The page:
It’s time to wrap up our strategy guide by taking a final look at the real estate options open to long-term owners.
Missed Parts 1–4?
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In the last few weeks, we have been exploring the possibilities for those who are long term owners of industrial real estate.
These are the folks who have the most to gain and the most at stake when it comes to executing a strategy for their properties. The good news is that every one of the options we have discussed is good news, but each has distinct advantages based on individual circumstances, tolerance for risk and the stomach for writing big checks to the IRS and the Franchise Tax Board.
Let’s review what we have discussed so far…
In Part 1 we looked and holding property for cash flow generation and then at refinancing as a way to tap equity for further investment without creating a taxable event.
In Part 2 we looked at tax deferred exchanges and then at outright sales. The former delays the pain of paying taxes while the latter is about biting the bullet and pocketing a handsome profit to call our own. While most of us are loathe to write massive tax checks, many are surprised at what is still left over after they do. It’s not as obvious thing to avoid as it often thought to be. Exchanging is a tremendous tool for those still in the wealth creation phase of their financial lives, but may make less sense further on in life when financial give way to life fulfillment goals. More on that in a moment.
In Part 3 our discussion turned to installment sales, an option that gives us a chance to pay our taxes over time, and still generate cash flow in the form of loan payments rather than rental income. We like this one for those of you out there that have little or no current debt on your property and fancy making just one trip to the mailbox each month to collect your cash, without the hassles of managing property.
In Part 4, we spoke to you owner/users out there who would like to cash in on the prolific run-up in your property’s value, but still need the space to run your business. If you’re company is willing to pay a market rent, this option could be just the thing for you. We encourage you to take a closer look at these posts and give some thought to which direction is best for you.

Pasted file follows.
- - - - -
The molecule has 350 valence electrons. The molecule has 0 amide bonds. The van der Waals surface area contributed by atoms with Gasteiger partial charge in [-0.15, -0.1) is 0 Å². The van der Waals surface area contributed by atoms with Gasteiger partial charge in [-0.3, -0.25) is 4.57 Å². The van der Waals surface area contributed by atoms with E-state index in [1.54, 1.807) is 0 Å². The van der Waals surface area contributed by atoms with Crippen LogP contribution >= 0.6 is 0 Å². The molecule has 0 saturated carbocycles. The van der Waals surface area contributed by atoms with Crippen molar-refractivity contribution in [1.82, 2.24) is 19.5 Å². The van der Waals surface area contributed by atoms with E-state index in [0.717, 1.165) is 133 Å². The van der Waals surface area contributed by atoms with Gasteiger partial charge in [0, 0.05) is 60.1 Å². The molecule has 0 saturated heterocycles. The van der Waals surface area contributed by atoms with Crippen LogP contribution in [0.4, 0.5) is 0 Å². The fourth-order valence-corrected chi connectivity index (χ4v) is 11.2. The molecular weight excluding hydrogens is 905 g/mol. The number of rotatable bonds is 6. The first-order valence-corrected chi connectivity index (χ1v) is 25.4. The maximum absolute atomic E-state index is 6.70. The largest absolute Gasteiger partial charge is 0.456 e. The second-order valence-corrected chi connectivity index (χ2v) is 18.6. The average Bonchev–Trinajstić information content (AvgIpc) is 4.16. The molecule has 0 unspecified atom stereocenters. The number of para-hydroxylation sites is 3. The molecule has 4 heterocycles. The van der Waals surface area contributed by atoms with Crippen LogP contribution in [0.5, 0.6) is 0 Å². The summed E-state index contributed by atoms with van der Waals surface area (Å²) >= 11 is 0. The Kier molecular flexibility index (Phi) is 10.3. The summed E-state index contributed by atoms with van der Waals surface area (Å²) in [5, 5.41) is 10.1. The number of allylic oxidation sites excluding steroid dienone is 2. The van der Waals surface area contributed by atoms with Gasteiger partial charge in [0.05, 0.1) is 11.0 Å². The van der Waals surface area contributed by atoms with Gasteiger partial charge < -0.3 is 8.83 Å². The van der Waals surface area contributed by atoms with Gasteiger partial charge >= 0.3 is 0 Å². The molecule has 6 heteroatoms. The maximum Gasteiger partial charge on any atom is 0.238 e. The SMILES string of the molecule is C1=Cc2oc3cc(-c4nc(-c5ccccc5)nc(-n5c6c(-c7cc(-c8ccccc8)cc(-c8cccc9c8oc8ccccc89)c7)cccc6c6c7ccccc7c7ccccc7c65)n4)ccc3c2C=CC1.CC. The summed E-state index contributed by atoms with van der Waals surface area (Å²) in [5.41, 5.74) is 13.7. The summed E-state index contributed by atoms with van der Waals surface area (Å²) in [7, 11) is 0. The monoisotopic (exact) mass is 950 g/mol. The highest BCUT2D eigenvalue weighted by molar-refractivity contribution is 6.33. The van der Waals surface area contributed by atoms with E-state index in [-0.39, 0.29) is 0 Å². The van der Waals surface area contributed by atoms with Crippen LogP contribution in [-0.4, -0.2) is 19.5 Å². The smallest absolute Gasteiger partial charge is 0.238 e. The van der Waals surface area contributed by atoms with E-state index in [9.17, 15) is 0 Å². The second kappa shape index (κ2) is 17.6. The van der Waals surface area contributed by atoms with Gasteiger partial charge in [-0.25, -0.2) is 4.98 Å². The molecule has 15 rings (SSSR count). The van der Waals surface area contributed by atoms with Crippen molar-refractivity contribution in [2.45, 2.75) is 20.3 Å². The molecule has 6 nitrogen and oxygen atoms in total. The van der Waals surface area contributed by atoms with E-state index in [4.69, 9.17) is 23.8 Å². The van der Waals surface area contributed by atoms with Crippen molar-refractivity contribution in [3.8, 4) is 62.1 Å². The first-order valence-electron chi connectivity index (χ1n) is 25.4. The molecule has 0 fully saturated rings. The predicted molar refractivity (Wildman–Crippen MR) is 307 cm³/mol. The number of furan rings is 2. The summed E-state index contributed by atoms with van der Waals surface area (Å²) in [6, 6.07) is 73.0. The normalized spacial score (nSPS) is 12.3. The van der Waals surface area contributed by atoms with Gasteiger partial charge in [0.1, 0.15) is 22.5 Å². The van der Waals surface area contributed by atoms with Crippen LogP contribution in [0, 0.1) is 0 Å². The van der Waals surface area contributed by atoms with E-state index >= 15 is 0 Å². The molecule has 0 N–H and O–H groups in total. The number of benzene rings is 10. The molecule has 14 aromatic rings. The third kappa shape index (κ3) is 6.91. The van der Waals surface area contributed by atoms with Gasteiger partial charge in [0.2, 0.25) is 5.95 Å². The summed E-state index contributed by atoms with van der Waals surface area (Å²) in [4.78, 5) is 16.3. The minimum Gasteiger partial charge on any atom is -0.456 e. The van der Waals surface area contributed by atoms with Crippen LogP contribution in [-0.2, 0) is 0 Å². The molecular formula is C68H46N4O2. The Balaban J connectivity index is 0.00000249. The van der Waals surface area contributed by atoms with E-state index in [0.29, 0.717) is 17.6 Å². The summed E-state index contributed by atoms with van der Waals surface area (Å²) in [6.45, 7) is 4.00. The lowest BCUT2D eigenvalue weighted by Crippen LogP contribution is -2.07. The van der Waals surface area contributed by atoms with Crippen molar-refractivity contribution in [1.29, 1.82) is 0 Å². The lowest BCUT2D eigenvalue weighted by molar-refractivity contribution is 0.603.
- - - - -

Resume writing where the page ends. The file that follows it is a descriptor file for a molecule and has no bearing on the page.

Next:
Knowing Your Options
Now, we don’t claim that anyone should make a big real estate decision based solely on what we’ve presented here. We only scratched the surface and did so deliberately for the express purpose of getting property owners thinking about a plan that works best. Action should only be taken once all the options and all their variations are fully considered with the help and guidance of specialists in the professional disciplines.
Your CPA, financial planner, estate attorney and yes, even your go-to real estate professional, should all be given a chance to weigh in. Without a thoughtful plan, chances run higher that a decision regarding a critically important, long term investment will be made based on short term circumstances. With a savvy strategy based on your unique circumstances, the option you choose can be exercised when your interest and market circumstances will yield optimum results.
Perhaps the most important consideration for you is one that real estate professionals are seldom turned to for advice. And, that is; how are the decisions you make going to make a difference in your life. That may fall into the “it’s none of our business” category, but we feel compelled to offer our two cents on the subject anyway. So, here goes.
You may be sitting hundreds of thousands or even millions of dollars in equity in your property. But, when you think about it, unless you access that equity it really doesn’t amount to much. It’s there and that fact may give you some comfort or sense of safety, neither of which are bad things.
Yet, until you take action, equity in your building is an untapped resource. It’s up to you how you will allocate that resource as a wealth-building source. You can let it grow naturally by keeping the property. But that carries with it the risk of loss due to a market correction. You can refinance it, but that creates debt and adds a new long-term obligation.
You can exchange, but that means paying a premium for someone else’s property that you are less familiar with. You can sell and agonize over the injustice of giving a third of your proceeds to taxing authorities, or you can pay your tax over time by collecting profits incrementally. If you use your property for business purposes, you can sell and be somebody’s tenant again, the very thing you got away from when you bought your property in the first place.
Making a Decision
The biggest and most important question of all is: what will make you happiest? When you look back on your life, how could your decision to buy your property end up changing the course of your life?
Most of us start out with dreams of what we want to achieve in life. Family, friends, adventure, travel, recreation, education, philanthropy, fitness and the freedom of choice, among others, come to mind for us. Accumulation of wealth helps with that last one, and it has a lot to do with all the others. What will your wealth help you achieve in terms of your life’s goals?
When you look back on your life, how will the fact that you owned commercial real estate make a difference? We think about that all the time and hope that by sharing our perspectives we encourage you to do the same.
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